The tulip country of western Michigan is home to one of the nation's foremost outdoor sculpture parks, Meijer Gardens, just outside Grand Rapids. (By coincidence, philanthropist Frederik Meijer and Portland's almost identically named Fred Meyer both made their fortunes with regional chains of grocery stores.) The Meijer estate seeded the 32-acre sculpture park, part of a 130-acre expanse, with Meijer's personal collection when it was founded 15 years ago.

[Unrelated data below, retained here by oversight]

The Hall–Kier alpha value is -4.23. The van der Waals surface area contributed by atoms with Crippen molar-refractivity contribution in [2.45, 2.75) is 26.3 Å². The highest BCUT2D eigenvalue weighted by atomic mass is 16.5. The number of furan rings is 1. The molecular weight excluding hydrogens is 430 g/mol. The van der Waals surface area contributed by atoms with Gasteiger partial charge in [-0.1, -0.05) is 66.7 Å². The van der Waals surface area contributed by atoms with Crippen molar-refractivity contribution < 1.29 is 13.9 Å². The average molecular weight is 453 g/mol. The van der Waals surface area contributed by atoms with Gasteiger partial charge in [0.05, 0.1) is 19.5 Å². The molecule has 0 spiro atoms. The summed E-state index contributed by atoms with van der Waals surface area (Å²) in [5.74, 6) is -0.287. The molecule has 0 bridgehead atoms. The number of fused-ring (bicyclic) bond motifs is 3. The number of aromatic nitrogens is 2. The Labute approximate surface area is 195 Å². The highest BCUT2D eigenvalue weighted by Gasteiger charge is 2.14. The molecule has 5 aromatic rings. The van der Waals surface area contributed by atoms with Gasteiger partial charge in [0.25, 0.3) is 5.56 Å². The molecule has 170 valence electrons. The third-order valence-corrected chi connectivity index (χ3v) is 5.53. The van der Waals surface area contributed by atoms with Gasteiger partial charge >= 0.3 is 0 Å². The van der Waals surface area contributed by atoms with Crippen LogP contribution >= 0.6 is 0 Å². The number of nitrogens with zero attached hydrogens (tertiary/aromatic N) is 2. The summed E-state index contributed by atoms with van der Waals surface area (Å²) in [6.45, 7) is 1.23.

The number of sculptures in the permanent collection has grown over the years to include 160 monumental works by the likes of Alexander Calder, Alexander Liberman, Henry Moore, Claes Oldenburg, Louise Nevelson, and Dale Chihuly, in addition to world-renowned works by Rodin ("The Kiss") and Degas ("Dancer Looking at the Sole of Her Right Foot").
Now, the scale of Chihuly's designs demands a grand public setting. The individual pieces of "Over Venice," for example, would make no visual sense inside a museum. So Meijer Gardens is an ideal venue for a temporary exhibit (through September) titled "A New Eden," featuring 15 Chihuly pieces. (There's a Facebook page with photos here and an effusive USA Today piece headlined, "Chihuly sculptures invade Michigan"